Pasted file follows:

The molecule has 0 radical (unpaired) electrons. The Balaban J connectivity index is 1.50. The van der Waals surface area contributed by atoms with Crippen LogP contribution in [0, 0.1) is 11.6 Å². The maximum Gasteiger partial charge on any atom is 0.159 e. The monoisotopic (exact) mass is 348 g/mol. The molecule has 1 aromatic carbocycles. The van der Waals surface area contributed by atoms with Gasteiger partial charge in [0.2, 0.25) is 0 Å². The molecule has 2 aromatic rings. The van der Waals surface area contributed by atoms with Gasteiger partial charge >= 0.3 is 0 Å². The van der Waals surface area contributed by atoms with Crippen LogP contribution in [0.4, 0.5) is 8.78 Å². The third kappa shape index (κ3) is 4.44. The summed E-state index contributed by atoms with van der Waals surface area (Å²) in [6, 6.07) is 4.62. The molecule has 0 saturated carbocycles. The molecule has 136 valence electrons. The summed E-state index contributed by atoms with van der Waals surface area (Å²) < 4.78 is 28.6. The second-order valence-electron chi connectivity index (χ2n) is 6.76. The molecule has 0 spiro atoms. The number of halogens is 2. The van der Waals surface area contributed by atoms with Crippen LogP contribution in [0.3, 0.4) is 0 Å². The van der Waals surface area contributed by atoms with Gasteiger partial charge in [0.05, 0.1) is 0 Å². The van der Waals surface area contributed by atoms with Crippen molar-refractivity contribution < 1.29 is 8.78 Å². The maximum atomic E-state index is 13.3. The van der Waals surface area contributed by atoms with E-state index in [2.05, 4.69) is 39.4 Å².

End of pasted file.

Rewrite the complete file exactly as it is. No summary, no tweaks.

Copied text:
The molecule has 0 radical (unpaired) electrons. The Balaban J connectivity index is 1.50. The van der Waals surface area contributed by atoms with Crippen LogP contribution in [0, 0.1) is 11.6 Å². The maximum Gasteiger partial charge on any atom is 0.159 e. The monoisotopic (exact) mass is 348 g/mol. The molecule has 1 aromatic carbocycles. The van der Waals surface area contributed by atoms with Gasteiger partial charge in [0.2, 0.25) is 0 Å². The molecule has 2 aromatic rings. The van der Waals surface area contributed by atoms with Gasteiger partial charge >= 0.3 is 0 Å². The van der Waals surface area contributed by atoms with Crippen LogP contribution in [0.4, 0.5) is 8.78 Å². The third kappa shape index (κ3) is 4.44. The summed E-state index contributed by atoms with van der Waals surface area (Å²) in [6, 6.07) is 4.62. The molecule has 0 saturated carbocycles. The molecule has 136 valence electrons. The summed E-state index contributed by atoms with van der Waals surface area (Å²) < 4.78 is 28.6. The second-order valence-electron chi connectivity index (χ2n) is 6.76. The molecule has 0 spiro atoms. The number of halogens is 2. The van der Waals surface area contributed by atoms with Crippen LogP contribution in [0.3, 0.4) is 0 Å². The van der Waals surface area contributed by atoms with Gasteiger partial charge in [0.05, 0.1) is 0 Å². The van der Waals surface area contributed by atoms with Crippen molar-refractivity contribution < 1.29 is 8.78 Å². The maximum atomic E-state index is 13.3. The van der Waals surface area contributed by atoms with E-state index in [2.05, 4.69) is 39.4 Å².